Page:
- May 10, 2018
Oil Prices Reach Highest Level Since 2014
There’s an old adage that simply states; “water and oil don’t mix”. The same can be said for politics, in that whatever momentary crisis occurs around the world especially within a volatile place like the Middle East, the price of crude oil becomes the barometer, much like the stock market. The oil industry reacts to whatever potential international event or rumor, regardless whether real or imagined, oil prices will inevitably be affected.
On Monday for the first time since November of 2014, the price of US crude oil rose above $70 per barrel. The pricing serge can be attributed to a combination of factors, concerning the general state of our economy, and how investors factor real-world events, and the perception of what “might be” in the future, which no doubt requires a crystal ball.
Moreover, the heighten anxiety regarding the deepening economic and political crisis in Venezuela, and President Trump’s hard-line stand against Iran, imposing once again crippling economic sanctions, will undoubtedly affect the global oil markets.
For example, because of the political unrest in Venezuela, the countries exports have been cut in half since the beginning of 2000, with just 1 ½ million barrels a day being produced. In fact, the oil-producing country failed to keep up with its investment in maintaining a viable oil industry, which is currently in disrepair
Currently, crude oil was up in London by 1% to $75.59 a barrel, having hit a high of $75.89 on London’s ICE Futures earlier in the day, the highest level since 2014.
On the New York Mercantile Exchange, West Texas Intermediate futures were trading up 1% at $70.42 a barrel.
Moreover the speculation that President Trump would withdraw from the awful “Iran Nuclear Deal” has seen a steady rise in oil price (as much as 10%), within the last month.
Dubai-based Ehsan Khoman, head of research for the Middle East and North Africa region at MUFG bank, speculated; “There is some scope for profit-taking now that prices are at 42-month highs but that is being overshadowed by the potential re-imposition of sanctions on Iran.”
There’s little doubt that speculators are hedging their bets and perhaps inflating the current market by attempting to actually gage the future.
A primary example is the previous international sanctions placed against Iran which cut exports by around 1-million barrels a day. However, MUFG bank believes that the Trump Administration will “go it alone” if they impose sanctions, meaning the impact will be a loss of 250,000-350,000 barrels a day.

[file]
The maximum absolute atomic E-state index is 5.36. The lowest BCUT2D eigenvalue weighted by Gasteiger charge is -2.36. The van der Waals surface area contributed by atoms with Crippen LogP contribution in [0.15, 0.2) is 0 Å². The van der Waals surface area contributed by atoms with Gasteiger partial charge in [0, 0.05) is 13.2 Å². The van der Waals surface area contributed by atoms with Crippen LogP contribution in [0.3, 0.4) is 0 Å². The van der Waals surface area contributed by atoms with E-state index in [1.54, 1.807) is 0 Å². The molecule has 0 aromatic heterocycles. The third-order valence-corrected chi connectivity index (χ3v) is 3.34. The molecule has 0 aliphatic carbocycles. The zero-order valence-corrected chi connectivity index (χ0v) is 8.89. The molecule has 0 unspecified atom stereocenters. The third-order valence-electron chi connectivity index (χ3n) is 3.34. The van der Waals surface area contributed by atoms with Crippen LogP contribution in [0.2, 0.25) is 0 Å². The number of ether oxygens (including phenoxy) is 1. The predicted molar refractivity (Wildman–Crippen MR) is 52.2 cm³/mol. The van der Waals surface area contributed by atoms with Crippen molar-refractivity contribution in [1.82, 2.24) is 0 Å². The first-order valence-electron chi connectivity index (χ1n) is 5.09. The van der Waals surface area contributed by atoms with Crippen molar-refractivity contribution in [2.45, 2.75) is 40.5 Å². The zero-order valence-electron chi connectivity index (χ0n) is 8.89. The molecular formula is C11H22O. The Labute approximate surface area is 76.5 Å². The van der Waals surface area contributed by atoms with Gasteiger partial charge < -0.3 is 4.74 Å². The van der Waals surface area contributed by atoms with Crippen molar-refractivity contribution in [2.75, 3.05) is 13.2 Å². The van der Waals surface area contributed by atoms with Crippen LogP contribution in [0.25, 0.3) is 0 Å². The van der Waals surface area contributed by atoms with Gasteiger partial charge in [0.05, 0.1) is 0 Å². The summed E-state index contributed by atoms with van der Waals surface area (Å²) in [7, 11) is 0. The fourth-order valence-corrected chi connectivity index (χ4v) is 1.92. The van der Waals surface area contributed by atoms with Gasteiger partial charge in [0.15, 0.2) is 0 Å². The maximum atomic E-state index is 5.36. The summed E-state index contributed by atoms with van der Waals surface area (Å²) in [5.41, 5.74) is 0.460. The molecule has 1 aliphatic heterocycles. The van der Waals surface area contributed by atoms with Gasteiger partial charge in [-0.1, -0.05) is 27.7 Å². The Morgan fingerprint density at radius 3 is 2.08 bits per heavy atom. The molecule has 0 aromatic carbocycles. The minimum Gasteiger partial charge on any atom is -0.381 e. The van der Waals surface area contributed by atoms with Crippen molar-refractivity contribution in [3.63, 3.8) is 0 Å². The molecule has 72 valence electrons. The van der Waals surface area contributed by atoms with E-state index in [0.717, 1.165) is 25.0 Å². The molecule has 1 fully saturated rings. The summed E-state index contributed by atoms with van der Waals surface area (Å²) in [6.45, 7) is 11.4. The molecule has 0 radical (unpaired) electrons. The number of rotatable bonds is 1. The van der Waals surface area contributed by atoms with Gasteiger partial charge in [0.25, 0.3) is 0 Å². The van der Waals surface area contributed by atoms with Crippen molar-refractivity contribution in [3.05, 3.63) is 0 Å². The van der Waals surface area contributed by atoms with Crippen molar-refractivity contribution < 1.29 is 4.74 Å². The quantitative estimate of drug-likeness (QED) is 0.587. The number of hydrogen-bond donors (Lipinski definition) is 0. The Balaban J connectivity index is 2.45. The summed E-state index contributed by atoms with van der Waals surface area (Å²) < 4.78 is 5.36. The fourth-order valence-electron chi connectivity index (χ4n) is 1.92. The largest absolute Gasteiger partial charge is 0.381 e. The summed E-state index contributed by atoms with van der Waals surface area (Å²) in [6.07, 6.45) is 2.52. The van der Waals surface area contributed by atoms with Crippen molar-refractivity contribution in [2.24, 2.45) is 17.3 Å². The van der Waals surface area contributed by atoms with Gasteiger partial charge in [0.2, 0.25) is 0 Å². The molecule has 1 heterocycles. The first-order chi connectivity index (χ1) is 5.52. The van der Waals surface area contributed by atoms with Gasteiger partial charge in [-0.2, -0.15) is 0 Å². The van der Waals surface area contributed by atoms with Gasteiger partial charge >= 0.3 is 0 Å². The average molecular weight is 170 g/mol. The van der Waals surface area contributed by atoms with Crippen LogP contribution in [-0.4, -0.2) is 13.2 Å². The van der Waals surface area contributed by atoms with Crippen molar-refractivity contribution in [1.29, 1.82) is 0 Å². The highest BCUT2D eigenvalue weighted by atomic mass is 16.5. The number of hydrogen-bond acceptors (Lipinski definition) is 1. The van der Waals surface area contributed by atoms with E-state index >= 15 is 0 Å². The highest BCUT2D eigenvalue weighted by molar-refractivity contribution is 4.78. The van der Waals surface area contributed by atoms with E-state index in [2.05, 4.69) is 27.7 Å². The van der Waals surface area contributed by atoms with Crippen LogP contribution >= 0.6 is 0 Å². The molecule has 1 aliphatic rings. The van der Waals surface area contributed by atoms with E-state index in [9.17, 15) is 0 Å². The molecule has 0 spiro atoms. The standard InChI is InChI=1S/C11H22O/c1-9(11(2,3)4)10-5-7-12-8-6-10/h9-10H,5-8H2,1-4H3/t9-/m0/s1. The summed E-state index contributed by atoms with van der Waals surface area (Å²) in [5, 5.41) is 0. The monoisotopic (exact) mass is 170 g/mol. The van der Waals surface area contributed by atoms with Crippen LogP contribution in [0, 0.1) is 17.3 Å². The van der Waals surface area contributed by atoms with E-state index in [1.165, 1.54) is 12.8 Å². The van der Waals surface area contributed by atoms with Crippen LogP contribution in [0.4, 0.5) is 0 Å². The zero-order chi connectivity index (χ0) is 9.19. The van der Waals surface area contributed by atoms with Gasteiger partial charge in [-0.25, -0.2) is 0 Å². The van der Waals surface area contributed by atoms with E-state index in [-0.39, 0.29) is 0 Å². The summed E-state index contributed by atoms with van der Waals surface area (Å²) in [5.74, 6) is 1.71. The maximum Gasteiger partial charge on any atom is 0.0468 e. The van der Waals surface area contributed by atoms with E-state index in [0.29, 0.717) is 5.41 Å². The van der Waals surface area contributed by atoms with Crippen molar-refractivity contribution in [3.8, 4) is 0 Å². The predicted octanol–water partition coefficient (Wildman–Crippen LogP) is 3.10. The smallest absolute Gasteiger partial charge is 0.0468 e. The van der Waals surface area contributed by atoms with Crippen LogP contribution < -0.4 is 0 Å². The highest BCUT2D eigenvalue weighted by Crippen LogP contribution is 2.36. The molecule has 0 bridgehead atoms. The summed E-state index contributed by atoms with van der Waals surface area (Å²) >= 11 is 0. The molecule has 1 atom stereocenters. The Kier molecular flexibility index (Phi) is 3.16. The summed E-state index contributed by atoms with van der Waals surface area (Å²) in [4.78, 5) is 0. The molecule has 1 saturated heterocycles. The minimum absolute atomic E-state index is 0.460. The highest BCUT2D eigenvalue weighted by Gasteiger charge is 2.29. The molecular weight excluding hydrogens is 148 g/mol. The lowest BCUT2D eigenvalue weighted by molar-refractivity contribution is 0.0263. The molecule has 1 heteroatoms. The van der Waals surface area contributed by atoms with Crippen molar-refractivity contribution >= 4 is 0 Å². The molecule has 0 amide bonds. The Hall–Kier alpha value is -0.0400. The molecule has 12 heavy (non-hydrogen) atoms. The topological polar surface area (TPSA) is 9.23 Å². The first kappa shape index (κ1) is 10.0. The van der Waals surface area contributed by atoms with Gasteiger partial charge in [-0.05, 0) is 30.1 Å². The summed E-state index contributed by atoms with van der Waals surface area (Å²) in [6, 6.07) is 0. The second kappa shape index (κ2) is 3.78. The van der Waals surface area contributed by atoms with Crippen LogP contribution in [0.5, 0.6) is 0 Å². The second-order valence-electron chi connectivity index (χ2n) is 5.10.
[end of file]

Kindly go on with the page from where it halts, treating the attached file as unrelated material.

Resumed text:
Mr. Khoman concluded; “The EU may not deem it necessary to reinstate sanctions on shipping insurance which were paramount in restricting Iranian crude exports last time around.”
Moreover, the U.S. isn’t directly affected regarding the imposition of new sanctions, in that America doesn’t import any Iranian crude oil. However, certain allies including Japan and South Korea which do, may switch to other suppliers to comply with the new U.S. led sanctions.
There are also signs of perhaps price manipulation among members of the Organization of the Petroleum Exporting Countries.
In an interview with Bloomberg on Sunday Iran’s deputy oil minister Amir Hossein Zamaminia said a “suitable price” for oil is $60 to $65 a barrel, which differs from OPEC’s top producer Saudi Arabia, which is looking to push its price to $80 a barrel to fund the countries economic reforms.
Apparently with a $15 fluctuation per barrel among member nations, the likelihood of price fixing and manipulating the oil market rather then supply and demand seems like a systemic long term issue, with countries not always friendly to the interests of the United States.
This hopefully brings us closer to being energy self-reliant as a nation, as America’s oil production is expected to continue growing with the number of oil rigs increasing last week by 9, which is at a 3-year high, bringing the total number of oil drilling rigs to 834, according to Baker Hughes (BHGE), an oil-field services firm that records and publishes industry data.